Your lips are your enemy African proverbs

Here are 30 clear ancestral enemy African proverbs and sayings on love, hate, war and peace; the messages are clear.

Strong black women 1939 Madagascar Island
1939 Madagascar Island

African proverbs are common African sayings used by honored ancestry. The African proverb is not only used by regular peoples but also by the wisest and brightest of world scholars.

By using African proverbs, parents encourage their children, teachers instructed their pupils, authors impressed their readers, orators moved their auditors and preachers warned and guided their congregations in ways of uprightness and truth.

Leaders of men in all departments of life have used African proverbs with confidence and power and quoted them freely in their meetings and counsels. African proverbs have enriched the tales of travelers, strengthened the convictions of moralists, been received as warnings by the wayward, furnished rules of conduct for tradesmen consoled the downtrodden and depressed and stimulated the young to an earnest endeavor.

In ancient times, the influence of African proverbs over the hearts and lives of kinsmen was second only to the words from God. Few people dared to question the African proverb truthfulness and authority. African proverbs enabled them not only to win their independence but to overcome the many trials and disappointments inseparable from the task of building up a new kingdom.

Through African Proverbs as through African folklore, songs, traditions, rhymes, superstitions, and customs, we trace the moral and ethical development of African wisdom and learn the workings of the mind.

They are the wisdom of the ages, but their wisdom is not found in their depth of thought or breadth of vision but rather in what Samuel Taylor Coleridge called their common sense in an uncommon degree. Their wisdom is not the wisdom of the schools but of the village, the farm, and the elder.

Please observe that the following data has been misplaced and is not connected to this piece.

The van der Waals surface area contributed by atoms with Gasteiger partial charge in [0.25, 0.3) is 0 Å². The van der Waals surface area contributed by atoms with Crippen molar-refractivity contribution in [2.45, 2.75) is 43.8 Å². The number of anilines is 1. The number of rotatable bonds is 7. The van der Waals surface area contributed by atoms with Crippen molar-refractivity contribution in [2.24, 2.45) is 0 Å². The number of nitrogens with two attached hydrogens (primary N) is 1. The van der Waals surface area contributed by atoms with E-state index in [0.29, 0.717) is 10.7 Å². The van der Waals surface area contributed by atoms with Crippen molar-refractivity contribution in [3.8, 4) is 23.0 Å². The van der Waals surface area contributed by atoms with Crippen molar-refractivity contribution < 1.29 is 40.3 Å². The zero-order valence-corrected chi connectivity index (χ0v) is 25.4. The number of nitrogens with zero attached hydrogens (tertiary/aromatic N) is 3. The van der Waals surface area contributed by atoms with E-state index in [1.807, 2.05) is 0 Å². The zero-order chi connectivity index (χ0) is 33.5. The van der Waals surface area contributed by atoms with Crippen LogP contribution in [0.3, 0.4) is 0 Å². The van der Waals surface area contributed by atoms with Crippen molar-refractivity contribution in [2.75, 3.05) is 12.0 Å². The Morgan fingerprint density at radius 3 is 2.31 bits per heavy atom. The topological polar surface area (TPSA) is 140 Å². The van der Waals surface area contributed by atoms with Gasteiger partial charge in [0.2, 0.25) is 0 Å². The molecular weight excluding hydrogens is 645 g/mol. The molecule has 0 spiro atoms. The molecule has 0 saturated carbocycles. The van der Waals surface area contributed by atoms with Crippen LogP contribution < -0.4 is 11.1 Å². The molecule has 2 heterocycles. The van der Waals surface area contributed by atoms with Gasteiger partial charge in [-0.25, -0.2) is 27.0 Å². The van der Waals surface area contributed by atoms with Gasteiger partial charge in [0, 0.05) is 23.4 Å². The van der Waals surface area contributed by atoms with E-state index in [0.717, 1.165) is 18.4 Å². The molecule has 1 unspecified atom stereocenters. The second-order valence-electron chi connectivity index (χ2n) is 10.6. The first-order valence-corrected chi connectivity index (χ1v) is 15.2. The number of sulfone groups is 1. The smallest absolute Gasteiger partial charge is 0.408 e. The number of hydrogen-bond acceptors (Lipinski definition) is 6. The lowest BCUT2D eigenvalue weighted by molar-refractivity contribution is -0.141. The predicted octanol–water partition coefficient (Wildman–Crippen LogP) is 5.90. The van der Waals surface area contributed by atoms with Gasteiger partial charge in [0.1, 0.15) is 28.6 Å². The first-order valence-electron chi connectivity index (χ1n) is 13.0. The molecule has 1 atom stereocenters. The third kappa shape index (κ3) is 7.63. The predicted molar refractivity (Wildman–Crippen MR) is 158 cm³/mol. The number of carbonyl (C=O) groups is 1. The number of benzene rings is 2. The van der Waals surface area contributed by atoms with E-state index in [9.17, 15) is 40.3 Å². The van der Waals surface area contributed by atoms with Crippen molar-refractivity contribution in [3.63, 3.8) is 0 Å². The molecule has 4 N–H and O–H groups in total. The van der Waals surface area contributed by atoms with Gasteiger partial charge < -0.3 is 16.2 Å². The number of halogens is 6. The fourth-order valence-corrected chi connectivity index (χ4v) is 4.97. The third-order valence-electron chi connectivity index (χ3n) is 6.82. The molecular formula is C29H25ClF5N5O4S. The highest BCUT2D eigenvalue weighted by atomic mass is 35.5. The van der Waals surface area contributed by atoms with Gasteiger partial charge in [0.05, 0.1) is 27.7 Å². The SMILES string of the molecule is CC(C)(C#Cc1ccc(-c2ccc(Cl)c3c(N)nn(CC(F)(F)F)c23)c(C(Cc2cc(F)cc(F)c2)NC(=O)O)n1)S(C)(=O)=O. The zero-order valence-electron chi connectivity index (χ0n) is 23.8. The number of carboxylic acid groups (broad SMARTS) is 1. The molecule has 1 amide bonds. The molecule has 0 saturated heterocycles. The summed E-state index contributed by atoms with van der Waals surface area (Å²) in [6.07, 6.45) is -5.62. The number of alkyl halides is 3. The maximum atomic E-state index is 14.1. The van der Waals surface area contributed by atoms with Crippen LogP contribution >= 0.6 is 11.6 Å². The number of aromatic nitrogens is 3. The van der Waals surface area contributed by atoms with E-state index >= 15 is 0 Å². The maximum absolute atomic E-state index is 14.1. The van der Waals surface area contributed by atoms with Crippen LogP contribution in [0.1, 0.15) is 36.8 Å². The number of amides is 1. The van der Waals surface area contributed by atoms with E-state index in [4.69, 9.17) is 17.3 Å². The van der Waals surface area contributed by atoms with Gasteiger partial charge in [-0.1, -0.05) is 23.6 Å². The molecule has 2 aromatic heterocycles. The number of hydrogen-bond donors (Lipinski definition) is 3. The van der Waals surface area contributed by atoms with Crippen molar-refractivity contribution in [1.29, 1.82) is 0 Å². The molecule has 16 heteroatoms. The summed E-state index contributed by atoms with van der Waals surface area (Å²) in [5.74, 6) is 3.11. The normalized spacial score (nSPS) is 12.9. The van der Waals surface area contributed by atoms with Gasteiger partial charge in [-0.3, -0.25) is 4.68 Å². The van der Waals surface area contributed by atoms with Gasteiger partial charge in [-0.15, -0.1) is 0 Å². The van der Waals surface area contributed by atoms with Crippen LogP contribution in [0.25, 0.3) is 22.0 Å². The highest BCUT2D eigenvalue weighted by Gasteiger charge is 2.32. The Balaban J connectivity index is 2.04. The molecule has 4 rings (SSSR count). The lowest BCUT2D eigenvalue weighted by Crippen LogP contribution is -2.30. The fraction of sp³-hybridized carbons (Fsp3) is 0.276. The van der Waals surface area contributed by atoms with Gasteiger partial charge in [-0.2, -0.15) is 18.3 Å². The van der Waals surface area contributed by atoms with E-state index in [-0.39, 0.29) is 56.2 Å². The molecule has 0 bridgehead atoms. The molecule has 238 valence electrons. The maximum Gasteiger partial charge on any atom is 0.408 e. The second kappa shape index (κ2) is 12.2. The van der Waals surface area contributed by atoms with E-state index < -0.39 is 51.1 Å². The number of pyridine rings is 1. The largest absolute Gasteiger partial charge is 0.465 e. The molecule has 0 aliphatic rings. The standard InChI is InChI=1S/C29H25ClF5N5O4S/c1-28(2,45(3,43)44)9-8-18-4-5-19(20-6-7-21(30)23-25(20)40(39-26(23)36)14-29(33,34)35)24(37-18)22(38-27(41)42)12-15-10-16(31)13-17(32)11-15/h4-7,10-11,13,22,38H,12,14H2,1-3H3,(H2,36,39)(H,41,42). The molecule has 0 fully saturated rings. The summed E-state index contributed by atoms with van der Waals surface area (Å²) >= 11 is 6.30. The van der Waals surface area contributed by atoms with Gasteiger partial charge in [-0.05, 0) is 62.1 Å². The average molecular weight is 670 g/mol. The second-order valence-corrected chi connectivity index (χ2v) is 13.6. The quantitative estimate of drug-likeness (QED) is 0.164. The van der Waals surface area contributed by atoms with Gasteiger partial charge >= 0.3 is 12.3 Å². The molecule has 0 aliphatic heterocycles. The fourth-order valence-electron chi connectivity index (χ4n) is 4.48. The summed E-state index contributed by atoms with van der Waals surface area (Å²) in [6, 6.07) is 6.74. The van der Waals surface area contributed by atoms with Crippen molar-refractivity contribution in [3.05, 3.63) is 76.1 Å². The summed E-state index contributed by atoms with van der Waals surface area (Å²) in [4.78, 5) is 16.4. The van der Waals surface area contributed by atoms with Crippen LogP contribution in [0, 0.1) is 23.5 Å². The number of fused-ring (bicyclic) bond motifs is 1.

Kenyan African sisters 1920
Kenyan African sisters 1920

Thirty ancestral African proverbs and sayings on love, hate, war, and peace.

  • Optimism leads to riches and pessimism leads to poverty. - Ghanaian Proverb
  • A man dies, but his word lives forever. - Sudanese Proverb
  • Your lips are your enemy. – Ethiopian Proverb
  • If you want to eat honey, follow the bees. - South African Proverb
  • If generously shared, a flea can be bitten twice. - Ghanaian Proverb
  • You will die poor if you rely on relatives. – Rwandan Proverb
  • One should either become a pillar or lean against one. – Ethiopian Proverb
  • A wise man plans for tomorrow, a fool plans only for today. - Ugandan Proverb
  • The patient person eats ripe fruit. - Ghanaian Proverb
  • Learn politeness from the impolite. – Egyptian Proverb

Read The Man Who Knew Everything African Folklore Story

When a king has good counselors, his reign is peaceful. - Ghanaian Proverb
It is well with my soul African proverbs
  • An Army of sheep led by a lion can defeat an Army of lions led by a sheep. Kenyan Proverb
  • A large chair does not make a king. - South Sudanese Proverb
  • The way a chief acts affects the entire village. - Ugandan Proverb
  • A king cannot reign without the support of the elders. - Burundian Proverb
  • Words of a good King do not lock all the doors; they leave the right door open. – Zambian proverb
  • When there is peace in the country, the chief does not carry a shield. - Ugandan Proverb
  • The wise chief does not eat from two sides. - Malawian Proverb
  • He who fears the sun will not become chief. - Ugandan Proverb
  • When a king has good counselors, his reign is peaceful. - Ghanaian Proverb
  • When you befriend a chief, remember that he sits on a rope. – Ugandan proverb
  • The sole of the foot is exposed to all the dirt of the road. - Malawian Proverb
  • Wisdom is not in the eye, but in the head. – eSwatini Proverb
  • A person being prepared beforehand is better than after-reflection. – The Gambia Proverb
  • A sharp word is as tough as a bowstring. – Togolese Proverb
  • He who forgives ends the quarrel. – Liberian Proverb
  • Throats are alike in swallowing. – Tanzanian Proverb
  • A sharp word cannot be cured. – eSwatini Proverb
  • If you seek to obtain by force, what God has not given you will not receive it– Ghanaian saying
A man profits more by the spectacle of a fool than by the speeches of the wise. ~ African Proverb

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